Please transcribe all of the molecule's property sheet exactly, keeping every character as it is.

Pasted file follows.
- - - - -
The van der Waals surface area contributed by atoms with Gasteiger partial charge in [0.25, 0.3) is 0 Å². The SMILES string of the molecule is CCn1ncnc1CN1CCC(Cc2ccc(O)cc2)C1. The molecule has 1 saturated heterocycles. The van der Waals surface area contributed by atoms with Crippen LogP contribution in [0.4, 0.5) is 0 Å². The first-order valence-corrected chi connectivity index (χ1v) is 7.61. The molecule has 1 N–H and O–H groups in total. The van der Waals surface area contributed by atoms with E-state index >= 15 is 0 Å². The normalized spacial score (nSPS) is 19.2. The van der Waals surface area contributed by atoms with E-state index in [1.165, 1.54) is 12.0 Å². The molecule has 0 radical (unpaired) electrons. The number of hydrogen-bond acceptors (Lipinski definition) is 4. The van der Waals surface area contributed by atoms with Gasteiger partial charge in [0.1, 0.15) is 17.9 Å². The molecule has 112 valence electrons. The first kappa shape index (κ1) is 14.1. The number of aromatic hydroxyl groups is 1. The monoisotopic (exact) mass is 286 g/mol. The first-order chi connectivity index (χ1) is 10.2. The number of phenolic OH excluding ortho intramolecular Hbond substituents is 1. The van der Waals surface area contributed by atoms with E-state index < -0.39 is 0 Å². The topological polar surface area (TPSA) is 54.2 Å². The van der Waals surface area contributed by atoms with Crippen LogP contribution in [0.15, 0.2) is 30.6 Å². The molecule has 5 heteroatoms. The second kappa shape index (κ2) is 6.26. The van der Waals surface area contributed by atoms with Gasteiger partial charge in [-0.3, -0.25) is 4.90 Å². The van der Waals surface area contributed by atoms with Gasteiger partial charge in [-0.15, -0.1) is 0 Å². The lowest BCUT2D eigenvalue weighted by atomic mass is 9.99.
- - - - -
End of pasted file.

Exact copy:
The van der Waals surface area contributed by atoms with Gasteiger partial charge in [0.25, 0.3) is 0 Å². The SMILES string of the molecule is CCn1ncnc1CN1CCC(Cc2ccc(O)cc2)C1. The molecule has 1 saturated heterocycles. The van der Waals surface area contributed by atoms with Crippen LogP contribution in [0.4, 0.5) is 0 Å². The first-order valence-corrected chi connectivity index (χ1v) is 7.61. The molecule has 1 N–H and O–H groups in total. The van der Waals surface area contributed by atoms with E-state index >= 15 is 0 Å². The normalized spacial score (nSPS) is 19.2. The van der Waals surface area contributed by atoms with E-state index in [1.165, 1.54) is 12.0 Å². The molecule has 0 radical (unpaired) electrons. The number of hydrogen-bond acceptors (Lipinski definition) is 4. The van der Waals surface area contributed by atoms with Gasteiger partial charge in [0.1, 0.15) is 17.9 Å². The molecule has 112 valence electrons. The first kappa shape index (κ1) is 14.1. The number of aromatic hydroxyl groups is 1. The monoisotopic (exact) mass is 286 g/mol. The first-order chi connectivity index (χ1) is 10.2. The number of phenolic OH excluding ortho intramolecular Hbond substituents is 1. The van der Waals surface area contributed by atoms with E-state index < -0.39 is 0 Å². The topological polar surface area (TPSA) is 54.2 Å². The van der Waals surface area contributed by atoms with Crippen LogP contribution in [0.15, 0.2) is 30.6 Å². The molecule has 5 heteroatoms. The second kappa shape index (κ2) is 6.26. The van der Waals surface area contributed by atoms with Gasteiger partial charge in [-0.3, -0.25) is 4.90 Å². The van der Waals surface area contributed by atoms with Gasteiger partial charge in [-0.15, -0.1) is 0 Å². The lowest BCUT2D eigenvalue weighted by atomic mass is 9.99.